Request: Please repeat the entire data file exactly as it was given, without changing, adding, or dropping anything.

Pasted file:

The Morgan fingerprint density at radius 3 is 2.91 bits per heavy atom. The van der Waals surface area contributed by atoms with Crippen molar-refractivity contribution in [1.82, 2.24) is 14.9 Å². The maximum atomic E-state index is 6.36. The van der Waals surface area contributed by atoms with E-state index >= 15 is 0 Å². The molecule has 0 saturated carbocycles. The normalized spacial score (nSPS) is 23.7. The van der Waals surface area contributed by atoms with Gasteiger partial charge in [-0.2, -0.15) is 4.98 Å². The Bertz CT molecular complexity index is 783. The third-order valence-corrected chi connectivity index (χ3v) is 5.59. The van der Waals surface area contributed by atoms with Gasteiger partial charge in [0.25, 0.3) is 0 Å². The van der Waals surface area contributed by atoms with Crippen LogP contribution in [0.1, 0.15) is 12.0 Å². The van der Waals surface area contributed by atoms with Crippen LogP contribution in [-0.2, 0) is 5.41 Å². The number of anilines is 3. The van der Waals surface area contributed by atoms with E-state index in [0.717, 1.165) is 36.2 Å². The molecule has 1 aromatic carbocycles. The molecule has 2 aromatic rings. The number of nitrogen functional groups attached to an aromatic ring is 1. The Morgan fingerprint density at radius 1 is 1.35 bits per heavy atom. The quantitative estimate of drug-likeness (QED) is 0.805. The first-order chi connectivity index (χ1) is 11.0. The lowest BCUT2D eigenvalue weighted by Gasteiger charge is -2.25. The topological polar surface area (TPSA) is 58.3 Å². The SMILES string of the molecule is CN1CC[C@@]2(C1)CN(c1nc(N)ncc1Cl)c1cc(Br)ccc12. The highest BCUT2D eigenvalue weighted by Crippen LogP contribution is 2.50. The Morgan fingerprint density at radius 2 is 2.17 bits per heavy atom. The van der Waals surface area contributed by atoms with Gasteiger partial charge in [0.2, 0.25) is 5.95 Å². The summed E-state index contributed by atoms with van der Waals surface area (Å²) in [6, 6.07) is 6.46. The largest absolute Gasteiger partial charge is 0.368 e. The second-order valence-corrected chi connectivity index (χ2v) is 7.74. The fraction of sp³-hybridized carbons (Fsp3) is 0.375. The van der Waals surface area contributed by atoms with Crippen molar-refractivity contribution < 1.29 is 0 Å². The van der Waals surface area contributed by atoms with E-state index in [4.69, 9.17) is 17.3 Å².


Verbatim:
The Morgan fingerprint density at radius 3 is 2.91 bits per heavy atom. The van der Waals surface area contributed by atoms with Crippen molar-refractivity contribution in [1.82, 2.24) is 14.9 Å². The maximum atomic E-state index is 6.36. The van der Waals surface area contributed by atoms with E-state index >= 15 is 0 Å². The molecule has 0 saturated carbocycles. The normalized spacial score (nSPS) is 23.7. The van der Waals surface area contributed by atoms with Gasteiger partial charge in [-0.2, -0.15) is 4.98 Å². The Bertz CT molecular complexity index is 783. The third-order valence-corrected chi connectivity index (χ3v) is 5.59. The van der Waals surface area contributed by atoms with Gasteiger partial charge in [0.25, 0.3) is 0 Å². The van der Waals surface area contributed by atoms with Crippen LogP contribution in [0.1, 0.15) is 12.0 Å². The van der Waals surface area contributed by atoms with Crippen LogP contribution in [-0.2, 0) is 5.41 Å². The number of anilines is 3. The van der Waals surface area contributed by atoms with E-state index in [0.717, 1.165) is 36.2 Å². The molecule has 1 aromatic carbocycles. The molecule has 2 aromatic rings. The number of nitrogen functional groups attached to an aromatic ring is 1. The Morgan fingerprint density at radius 1 is 1.35 bits per heavy atom. The quantitative estimate of drug-likeness (QED) is 0.805. The first-order chi connectivity index (χ1) is 11.0. The lowest BCUT2D eigenvalue weighted by Gasteiger charge is -2.25. The topological polar surface area (TPSA) is 58.3 Å². The SMILES string of the molecule is CN1CC[C@@]2(C1)CN(c1nc(N)ncc1Cl)c1cc(Br)ccc12. The highest BCUT2D eigenvalue weighted by Crippen LogP contribution is 2.50. The Morgan fingerprint density at radius 2 is 2.17 bits per heavy atom. The van der Waals surface area contributed by atoms with Gasteiger partial charge in [0.2, 0.25) is 5.95 Å². The summed E-state index contributed by atoms with van der Waals surface area (Å²) in [6, 6.07) is 6.46. The largest absolute Gasteiger partial charge is 0.368 e. The second-order valence-corrected chi connectivity index (χ2v) is 7.74. The fraction of sp³-hybridized carbons (Fsp3) is 0.375. The van der Waals surface area contributed by atoms with Crippen molar-refractivity contribution < 1.29 is 0 Å². The van der Waals surface area contributed by atoms with E-state index in [4.69, 9.17) is 17.3 Å².